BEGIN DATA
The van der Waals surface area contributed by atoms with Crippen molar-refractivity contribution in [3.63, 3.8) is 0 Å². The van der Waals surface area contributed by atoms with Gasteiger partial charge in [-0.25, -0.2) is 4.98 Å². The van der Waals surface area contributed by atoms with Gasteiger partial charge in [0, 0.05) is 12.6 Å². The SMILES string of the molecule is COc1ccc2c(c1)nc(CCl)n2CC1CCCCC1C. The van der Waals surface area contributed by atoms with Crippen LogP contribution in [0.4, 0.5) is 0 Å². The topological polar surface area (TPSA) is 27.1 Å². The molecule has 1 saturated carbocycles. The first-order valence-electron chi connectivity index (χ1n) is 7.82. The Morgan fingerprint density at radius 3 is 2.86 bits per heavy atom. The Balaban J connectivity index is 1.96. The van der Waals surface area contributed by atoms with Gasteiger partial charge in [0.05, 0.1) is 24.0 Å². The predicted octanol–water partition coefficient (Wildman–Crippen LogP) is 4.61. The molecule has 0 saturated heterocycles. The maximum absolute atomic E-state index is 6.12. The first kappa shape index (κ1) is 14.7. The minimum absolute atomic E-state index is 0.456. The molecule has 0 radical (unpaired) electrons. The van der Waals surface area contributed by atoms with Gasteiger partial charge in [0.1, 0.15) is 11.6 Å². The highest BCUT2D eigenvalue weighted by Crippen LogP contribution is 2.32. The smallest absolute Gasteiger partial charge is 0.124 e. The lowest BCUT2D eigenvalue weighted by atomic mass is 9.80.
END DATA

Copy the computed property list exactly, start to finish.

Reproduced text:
The van der Waals surface area contributed by atoms with Crippen molar-refractivity contribution in [3.63, 3.8) is 0 Å². The van der Waals surface area contributed by atoms with Gasteiger partial charge in [-0.25, -0.2) is 4.98 Å². The van der Waals surface area contributed by atoms with Gasteiger partial charge in [0, 0.05) is 12.6 Å². The SMILES string of the molecule is COc1ccc2c(c1)nc(CCl)n2CC1CCCCC1C. The van der Waals surface area contributed by atoms with Crippen LogP contribution in [0.4, 0.5) is 0 Å². The topological polar surface area (TPSA) is 27.1 Å². The molecule has 1 saturated carbocycles. The first-order valence-electron chi connectivity index (χ1n) is 7.82. The Morgan fingerprint density at radius 3 is 2.86 bits per heavy atom. The Balaban J connectivity index is 1.96. The van der Waals surface area contributed by atoms with Gasteiger partial charge in [0.05, 0.1) is 24.0 Å². The predicted octanol–water partition coefficient (Wildman–Crippen LogP) is 4.61. The molecule has 0 saturated heterocycles. The maximum absolute atomic E-state index is 6.12. The first kappa shape index (κ1) is 14.7. The minimum absolute atomic E-state index is 0.456. The molecule has 0 radical (unpaired) electrons. The van der Waals surface area contributed by atoms with Gasteiger partial charge in [0.1, 0.15) is 11.6 Å². The highest BCUT2D eigenvalue weighted by Crippen LogP contribution is 2.32. The smallest absolute Gasteiger partial charge is 0.124 e. The lowest BCUT2D eigenvalue weighted by atomic mass is 9.80.